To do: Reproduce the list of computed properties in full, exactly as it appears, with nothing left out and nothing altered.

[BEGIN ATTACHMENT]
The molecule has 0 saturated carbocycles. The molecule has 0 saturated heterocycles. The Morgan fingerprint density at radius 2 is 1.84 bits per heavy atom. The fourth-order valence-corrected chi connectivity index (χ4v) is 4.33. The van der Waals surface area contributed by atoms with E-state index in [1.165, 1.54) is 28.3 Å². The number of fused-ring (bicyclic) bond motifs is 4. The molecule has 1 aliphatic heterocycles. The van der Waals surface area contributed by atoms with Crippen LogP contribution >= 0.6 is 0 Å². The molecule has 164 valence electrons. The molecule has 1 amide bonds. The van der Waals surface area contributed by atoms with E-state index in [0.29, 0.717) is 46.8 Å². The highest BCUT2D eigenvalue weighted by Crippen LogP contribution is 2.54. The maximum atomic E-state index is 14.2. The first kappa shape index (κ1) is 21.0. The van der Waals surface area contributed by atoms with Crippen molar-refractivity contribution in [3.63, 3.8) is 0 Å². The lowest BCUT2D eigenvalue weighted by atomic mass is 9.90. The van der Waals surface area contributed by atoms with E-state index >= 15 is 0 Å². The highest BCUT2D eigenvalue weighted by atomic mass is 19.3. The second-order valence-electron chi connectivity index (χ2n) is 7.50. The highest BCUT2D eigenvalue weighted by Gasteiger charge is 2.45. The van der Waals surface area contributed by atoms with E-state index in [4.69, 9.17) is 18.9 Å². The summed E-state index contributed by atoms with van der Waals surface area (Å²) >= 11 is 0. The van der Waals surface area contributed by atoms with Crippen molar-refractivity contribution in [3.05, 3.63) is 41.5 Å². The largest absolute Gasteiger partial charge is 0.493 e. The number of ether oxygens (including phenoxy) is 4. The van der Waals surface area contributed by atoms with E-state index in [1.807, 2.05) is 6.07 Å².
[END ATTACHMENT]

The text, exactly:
The molecule has 0 saturated carbocycles. The molecule has 0 saturated heterocycles. The Morgan fingerprint density at radius 2 is 1.84 bits per heavy atom. The fourth-order valence-corrected chi connectivity index (χ4v) is 4.33. The van der Waals surface area contributed by atoms with E-state index in [1.165, 1.54) is 28.3 Å². The number of fused-ring (bicyclic) bond motifs is 4. The molecule has 1 aliphatic heterocycles. The van der Waals surface area contributed by atoms with Crippen LogP contribution >= 0.6 is 0 Å². The molecule has 164 valence electrons. The molecule has 1 amide bonds. The van der Waals surface area contributed by atoms with E-state index in [0.29, 0.717) is 46.8 Å². The highest BCUT2D eigenvalue weighted by Crippen LogP contribution is 2.54. The maximum atomic E-state index is 14.2. The first kappa shape index (κ1) is 21.0. The van der Waals surface area contributed by atoms with Crippen molar-refractivity contribution in [3.63, 3.8) is 0 Å². The lowest BCUT2D eigenvalue weighted by atomic mass is 9.90. The van der Waals surface area contributed by atoms with E-state index >= 15 is 0 Å². The highest BCUT2D eigenvalue weighted by atomic mass is 19.3. The second-order valence-electron chi connectivity index (χ2n) is 7.50. The highest BCUT2D eigenvalue weighted by Gasteiger charge is 2.45. The van der Waals surface area contributed by atoms with E-state index in [4.69, 9.17) is 18.9 Å². The summed E-state index contributed by atoms with van der Waals surface area (Å²) >= 11 is 0. The van der Waals surface area contributed by atoms with Crippen molar-refractivity contribution in [3.05, 3.63) is 41.5 Å². The largest absolute Gasteiger partial charge is 0.493 e. The number of ether oxygens (including phenoxy) is 4. The van der Waals surface area contributed by atoms with E-state index in [1.807, 2.05) is 6.07 Å².